Federal Reserve officials have kept near-zero interest rates unchanged and expect the first rise to take place no earlier than in 2023, despite the improved economic forecasts.
Concerns about rising US inflation have been noted. Some committee members have previously pointed to the likely need to influence financial conditions in response to rising government bonds yield. Jerome Powell pointed out that this is a minority opinion, thereby reassured investors. The S&P 500 and Dow Jones have surpassed March highs in a moment, and the 2-year bonds yield fell from 0.15% to 0.13%. The dollar index lost just over 50 points, dropping to 91.36.
"The majority of the committee members are unwilling to raise rates during this forecast period,"Powell said at a virtual press conference, adding that the time to talk about a cut in asset purchases by the central bank "has not yet come."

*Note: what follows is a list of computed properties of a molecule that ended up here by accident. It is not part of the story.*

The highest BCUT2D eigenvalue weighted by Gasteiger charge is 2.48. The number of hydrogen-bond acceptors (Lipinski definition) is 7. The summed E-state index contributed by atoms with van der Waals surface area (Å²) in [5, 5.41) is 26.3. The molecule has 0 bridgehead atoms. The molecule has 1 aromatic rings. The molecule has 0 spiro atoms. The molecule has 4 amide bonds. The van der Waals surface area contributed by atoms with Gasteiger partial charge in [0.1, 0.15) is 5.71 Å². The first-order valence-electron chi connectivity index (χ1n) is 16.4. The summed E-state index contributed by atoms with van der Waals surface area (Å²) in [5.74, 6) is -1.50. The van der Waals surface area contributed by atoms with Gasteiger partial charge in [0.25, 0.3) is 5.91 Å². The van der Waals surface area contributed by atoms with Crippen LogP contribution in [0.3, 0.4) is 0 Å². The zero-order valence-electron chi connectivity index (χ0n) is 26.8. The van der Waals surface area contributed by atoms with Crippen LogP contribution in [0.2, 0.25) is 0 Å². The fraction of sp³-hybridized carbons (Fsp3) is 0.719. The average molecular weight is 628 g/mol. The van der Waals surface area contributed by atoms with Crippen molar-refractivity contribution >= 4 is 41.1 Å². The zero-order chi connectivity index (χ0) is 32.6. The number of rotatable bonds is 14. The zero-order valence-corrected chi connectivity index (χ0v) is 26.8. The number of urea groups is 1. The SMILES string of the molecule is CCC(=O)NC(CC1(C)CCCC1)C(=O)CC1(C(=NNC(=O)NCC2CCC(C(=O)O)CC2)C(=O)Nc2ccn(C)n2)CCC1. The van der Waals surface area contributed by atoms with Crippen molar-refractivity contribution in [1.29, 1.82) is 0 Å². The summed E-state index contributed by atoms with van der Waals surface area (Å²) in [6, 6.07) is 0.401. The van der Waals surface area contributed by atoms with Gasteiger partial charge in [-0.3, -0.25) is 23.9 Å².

The Fed expects the spike in inflation this year to be short-lived. The price pressures indicator is projected to decline to 2% in 2022, after jumping to 2.4% in 2021. Excluding food and energy resources, inflation is projected to reach 2.2% this year and fall to 2% in 2022. The forecast for GDP growth was raised to 6.5% from 4.2% at the December meeting, while the forecast for unemployment was decreased by 0.5% to 4.5%.
The Federal Reserve holds the course with its ultra-soft monetary policy and it seems like there won’t be any changes in the nearest time.
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